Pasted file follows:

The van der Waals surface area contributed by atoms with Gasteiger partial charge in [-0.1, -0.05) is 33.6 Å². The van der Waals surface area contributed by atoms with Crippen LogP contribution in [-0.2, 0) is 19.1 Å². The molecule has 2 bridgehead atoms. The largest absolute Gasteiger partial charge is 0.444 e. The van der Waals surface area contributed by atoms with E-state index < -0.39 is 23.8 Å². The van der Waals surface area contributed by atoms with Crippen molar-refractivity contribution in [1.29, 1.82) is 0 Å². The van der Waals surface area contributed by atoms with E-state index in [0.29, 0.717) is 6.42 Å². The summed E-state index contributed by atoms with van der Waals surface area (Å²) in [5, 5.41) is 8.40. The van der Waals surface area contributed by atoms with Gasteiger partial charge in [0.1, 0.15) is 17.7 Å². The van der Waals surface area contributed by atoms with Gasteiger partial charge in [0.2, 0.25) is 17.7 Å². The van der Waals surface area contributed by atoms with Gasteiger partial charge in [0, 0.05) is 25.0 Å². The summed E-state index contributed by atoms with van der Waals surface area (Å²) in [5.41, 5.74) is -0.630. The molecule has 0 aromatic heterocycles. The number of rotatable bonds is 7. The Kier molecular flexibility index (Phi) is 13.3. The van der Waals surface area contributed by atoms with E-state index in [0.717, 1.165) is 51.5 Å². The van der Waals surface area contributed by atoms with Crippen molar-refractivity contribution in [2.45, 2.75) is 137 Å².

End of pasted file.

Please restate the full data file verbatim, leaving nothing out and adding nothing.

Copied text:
The van der Waals surface area contributed by atoms with Gasteiger partial charge in [-0.1, -0.05) is 33.6 Å². The van der Waals surface area contributed by atoms with Crippen LogP contribution in [-0.2, 0) is 19.1 Å². The molecule has 2 bridgehead atoms. The largest absolute Gasteiger partial charge is 0.444 e. The van der Waals surface area contributed by atoms with E-state index < -0.39 is 23.8 Å². The van der Waals surface area contributed by atoms with Crippen molar-refractivity contribution in [1.29, 1.82) is 0 Å². The van der Waals surface area contributed by atoms with E-state index in [0.29, 0.717) is 6.42 Å². The summed E-state index contributed by atoms with van der Waals surface area (Å²) in [5, 5.41) is 8.40. The van der Waals surface area contributed by atoms with Gasteiger partial charge in [0.1, 0.15) is 17.7 Å². The van der Waals surface area contributed by atoms with Gasteiger partial charge in [0.2, 0.25) is 17.7 Å². The van der Waals surface area contributed by atoms with Gasteiger partial charge in [0, 0.05) is 25.0 Å². The summed E-state index contributed by atoms with van der Waals surface area (Å²) in [5.41, 5.74) is -0.630. The molecule has 0 aromatic heterocycles. The number of rotatable bonds is 7. The Kier molecular flexibility index (Phi) is 13.3. The van der Waals surface area contributed by atoms with E-state index in [0.717, 1.165) is 51.5 Å². The van der Waals surface area contributed by atoms with Crippen molar-refractivity contribution in [2.45, 2.75) is 137 Å².